Mobile coverage brings with it all the modern conveniences of data for social media, email on the go, and the convenience of making a call or sending a message from wherever you are – rather than having to duck inside to use a landline. It is more than just sharing photos and Facebook updates, though; mobile coverage helps storefronts accept credit card payments and tradies manage their businesses from wherever they are, and it is increasingly becoming an economic necessity.

Our work in partnership with successive Federal Governments to build mobile base stations and small cells under the Mobile Black Spot Program has now delivered its milestone 550th site, and we are well on our way towards the more than 650 sites and $260 million total investment we have committed to the Program since its inception in 2015.

Over the five years to June 2019, our total mobile network investment will total about $8 billion, of which almost $3 billion will have been invested in regional areas. Our nationwide mobile network is supported by more than 10,000 mobile sites covering more than 2.5 million square kilometres, reaching 99.5 per cent of the Australian population.

The Riverina region of NSW is responsible for more than a quarter of the state’s fruit and vegetables, and up to 90 per cent of citrus, wine and grape production. Bringing comprehensive coverage to the agriculture industry is central to our plan with the National Farmers Federation to help unlock digital opportunities for Australia’s farmers.

We see a future for Australia’s agriculture where technologies like 5G and IoT allow farmers to adopt smart, low-power sensors like moisture monitors and ingestible health trackers for livestock to manage their crops and herds more effectively. Improving coverage in mobile black spot areas like Wantabadgery allows these innovations to take place and gives our farmers and rural communities an equal footing in our increasingly connected world.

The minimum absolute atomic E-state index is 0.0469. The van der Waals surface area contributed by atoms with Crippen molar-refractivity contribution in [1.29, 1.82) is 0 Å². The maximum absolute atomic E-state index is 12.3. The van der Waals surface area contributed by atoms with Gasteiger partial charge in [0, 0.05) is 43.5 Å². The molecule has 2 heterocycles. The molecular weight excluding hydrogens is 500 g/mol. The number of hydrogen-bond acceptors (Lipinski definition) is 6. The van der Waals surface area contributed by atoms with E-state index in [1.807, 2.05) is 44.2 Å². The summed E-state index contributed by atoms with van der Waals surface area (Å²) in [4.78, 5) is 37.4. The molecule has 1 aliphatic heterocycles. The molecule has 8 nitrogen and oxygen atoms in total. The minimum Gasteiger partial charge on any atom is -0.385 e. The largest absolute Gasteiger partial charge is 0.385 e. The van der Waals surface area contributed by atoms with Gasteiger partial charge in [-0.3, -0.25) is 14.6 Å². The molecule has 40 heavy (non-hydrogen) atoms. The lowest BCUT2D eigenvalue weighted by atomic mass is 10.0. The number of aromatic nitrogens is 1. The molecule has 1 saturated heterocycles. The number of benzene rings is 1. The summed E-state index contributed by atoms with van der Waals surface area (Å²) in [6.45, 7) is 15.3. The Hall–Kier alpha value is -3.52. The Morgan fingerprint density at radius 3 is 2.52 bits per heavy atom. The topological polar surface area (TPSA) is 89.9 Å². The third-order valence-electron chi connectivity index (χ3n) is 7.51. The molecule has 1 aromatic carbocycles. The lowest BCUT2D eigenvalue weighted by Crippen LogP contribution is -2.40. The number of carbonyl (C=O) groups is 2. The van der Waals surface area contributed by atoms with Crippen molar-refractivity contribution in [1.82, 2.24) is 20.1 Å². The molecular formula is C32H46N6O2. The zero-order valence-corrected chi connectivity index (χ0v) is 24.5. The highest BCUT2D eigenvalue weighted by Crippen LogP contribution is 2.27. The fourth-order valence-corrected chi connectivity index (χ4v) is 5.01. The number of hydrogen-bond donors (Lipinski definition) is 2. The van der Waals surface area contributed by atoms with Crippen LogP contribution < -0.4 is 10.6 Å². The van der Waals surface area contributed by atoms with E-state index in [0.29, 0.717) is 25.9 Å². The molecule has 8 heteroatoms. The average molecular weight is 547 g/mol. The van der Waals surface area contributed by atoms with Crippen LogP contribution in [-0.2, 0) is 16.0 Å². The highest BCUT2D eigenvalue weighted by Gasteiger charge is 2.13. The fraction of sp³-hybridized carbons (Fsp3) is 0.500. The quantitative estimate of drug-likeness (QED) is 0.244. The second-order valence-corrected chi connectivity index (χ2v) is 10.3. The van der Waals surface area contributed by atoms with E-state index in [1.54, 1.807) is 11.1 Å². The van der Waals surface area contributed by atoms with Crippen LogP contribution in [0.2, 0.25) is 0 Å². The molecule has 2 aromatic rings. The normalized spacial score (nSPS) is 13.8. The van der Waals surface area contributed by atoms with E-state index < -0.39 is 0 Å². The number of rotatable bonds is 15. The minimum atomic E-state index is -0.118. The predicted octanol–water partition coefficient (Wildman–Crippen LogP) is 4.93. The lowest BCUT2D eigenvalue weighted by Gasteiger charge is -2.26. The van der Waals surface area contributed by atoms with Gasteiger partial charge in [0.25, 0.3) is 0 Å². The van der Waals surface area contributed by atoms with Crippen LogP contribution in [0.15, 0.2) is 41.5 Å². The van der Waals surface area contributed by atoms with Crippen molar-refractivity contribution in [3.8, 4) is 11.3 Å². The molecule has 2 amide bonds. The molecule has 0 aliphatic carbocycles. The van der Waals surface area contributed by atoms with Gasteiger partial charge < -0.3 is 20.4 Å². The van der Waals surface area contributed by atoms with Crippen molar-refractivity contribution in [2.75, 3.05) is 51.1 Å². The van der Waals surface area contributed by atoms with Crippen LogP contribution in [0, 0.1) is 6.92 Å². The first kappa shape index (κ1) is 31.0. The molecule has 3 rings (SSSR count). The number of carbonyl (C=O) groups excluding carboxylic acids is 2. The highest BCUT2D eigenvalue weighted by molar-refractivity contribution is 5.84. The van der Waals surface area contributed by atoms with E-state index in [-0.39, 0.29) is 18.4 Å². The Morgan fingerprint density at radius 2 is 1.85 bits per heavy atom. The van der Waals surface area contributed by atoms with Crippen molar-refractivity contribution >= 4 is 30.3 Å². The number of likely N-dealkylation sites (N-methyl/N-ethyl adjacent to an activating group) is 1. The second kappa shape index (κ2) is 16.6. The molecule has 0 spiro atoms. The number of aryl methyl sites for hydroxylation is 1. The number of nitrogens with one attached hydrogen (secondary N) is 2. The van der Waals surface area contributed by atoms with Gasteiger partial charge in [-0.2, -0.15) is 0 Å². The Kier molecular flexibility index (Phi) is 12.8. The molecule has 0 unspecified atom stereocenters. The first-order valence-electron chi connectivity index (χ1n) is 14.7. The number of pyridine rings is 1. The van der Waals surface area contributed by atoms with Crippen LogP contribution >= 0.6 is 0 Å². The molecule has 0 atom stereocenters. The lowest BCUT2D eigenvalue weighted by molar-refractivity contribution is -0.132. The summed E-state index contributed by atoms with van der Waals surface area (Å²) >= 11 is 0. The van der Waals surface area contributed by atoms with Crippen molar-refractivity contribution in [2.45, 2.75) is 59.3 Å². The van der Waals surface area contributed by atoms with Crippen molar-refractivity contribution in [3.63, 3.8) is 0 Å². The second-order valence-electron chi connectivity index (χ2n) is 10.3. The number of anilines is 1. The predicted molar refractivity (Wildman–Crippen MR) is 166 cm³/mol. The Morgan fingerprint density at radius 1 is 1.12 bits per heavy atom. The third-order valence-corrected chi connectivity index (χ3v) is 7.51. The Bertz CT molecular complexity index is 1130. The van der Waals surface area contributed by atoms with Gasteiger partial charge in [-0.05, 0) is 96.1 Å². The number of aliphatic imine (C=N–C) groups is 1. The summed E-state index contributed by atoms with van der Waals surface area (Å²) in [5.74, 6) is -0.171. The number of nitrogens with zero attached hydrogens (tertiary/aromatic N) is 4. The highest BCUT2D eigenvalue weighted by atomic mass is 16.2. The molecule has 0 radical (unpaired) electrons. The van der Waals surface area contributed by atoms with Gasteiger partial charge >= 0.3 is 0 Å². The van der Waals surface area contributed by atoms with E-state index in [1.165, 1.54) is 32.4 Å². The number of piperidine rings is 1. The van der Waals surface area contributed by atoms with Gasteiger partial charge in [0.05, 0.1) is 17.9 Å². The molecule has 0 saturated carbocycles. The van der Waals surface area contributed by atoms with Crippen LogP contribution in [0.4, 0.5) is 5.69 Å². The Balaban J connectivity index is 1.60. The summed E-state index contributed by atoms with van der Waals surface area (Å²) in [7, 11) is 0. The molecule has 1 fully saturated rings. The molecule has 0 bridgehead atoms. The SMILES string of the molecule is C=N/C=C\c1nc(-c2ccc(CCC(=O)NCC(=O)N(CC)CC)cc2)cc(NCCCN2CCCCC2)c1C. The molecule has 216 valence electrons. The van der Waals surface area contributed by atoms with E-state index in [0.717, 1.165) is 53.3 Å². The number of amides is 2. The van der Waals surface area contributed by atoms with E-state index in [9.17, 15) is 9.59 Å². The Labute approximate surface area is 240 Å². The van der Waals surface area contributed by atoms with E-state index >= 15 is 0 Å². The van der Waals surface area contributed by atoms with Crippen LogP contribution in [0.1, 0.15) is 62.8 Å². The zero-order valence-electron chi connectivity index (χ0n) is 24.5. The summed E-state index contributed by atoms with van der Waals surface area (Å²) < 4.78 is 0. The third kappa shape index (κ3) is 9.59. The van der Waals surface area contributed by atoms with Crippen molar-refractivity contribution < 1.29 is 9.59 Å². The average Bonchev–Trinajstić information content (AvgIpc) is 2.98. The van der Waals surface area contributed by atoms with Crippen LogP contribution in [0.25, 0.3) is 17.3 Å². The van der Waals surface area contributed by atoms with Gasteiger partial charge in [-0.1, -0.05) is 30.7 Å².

We’re bringing coverage to more communities in regional Australia

Regional Network

Posted on March 18, 2019

3 min read

Under Round Four of the Federal Government’s Mobile Black Spot Program, we’re building 131 new mobile base stations and small cells to remove black spots and improve coverage for customers living in regional and remote areas.

In Round Four of the Mobile Black Spot Program, we’re contributing $23.3 million of the $55.6 million co-investment required for the new sites, alongside $18 million from the Commonwealth and $14.3 million from the Queensland, SA, Victorian and WA State Governments.

In this round of the Mobile Black Spot Program we will deliver 49 sites to New South Wales, 18 to Queensland, 19 to South Australia, 22 to Victoria and 23 to Western Australia. Many of these locations also address coverage at nearby public interest areas, like tourist attractions and health and emergency services facilities.

After the fourth round of the Mobile Black Spot Program is completed, we will have invested over $280 million and built over 780 new sites to improve coverage for regional areas around the country – a significant proportion of the total 1047 towers co-funded by Government under the Program since 2015.

We’ve already delivered more than 550 new mobile base stations across Australia under the Mobile Black Spot Program, bringing new and improved coverage to regional and remote areas and opening up new opportunities and economic benefits for communities and customers.

After our trial of small cells in Tasmania, we’ll continue to use small cell technology as an innovative and cost-effective approach to fixing black spots. A small cell is essentially a miniature version of a standard mobile base station, allowing us to deliver 4G coverage to areas where existing coverage is minimal or not available without the hundreds of thousands of dollars of infrastructure that a standard mobile base station typically requires.

Improving mobile coverage means people and businesses in regional and remote communities can do many things on the go that those in the cities take for granted – sharing on social media, streaming music and video, working remotely, or simply staying in touch with friends and family regularly. In the past, our Mobile Black Spot Program work has brought mobile coverage to the Pub With No Beer, connected Eggs and Bacon Bay to the world, and helped avocado farmers in Comboyne to monitor crops using IoT.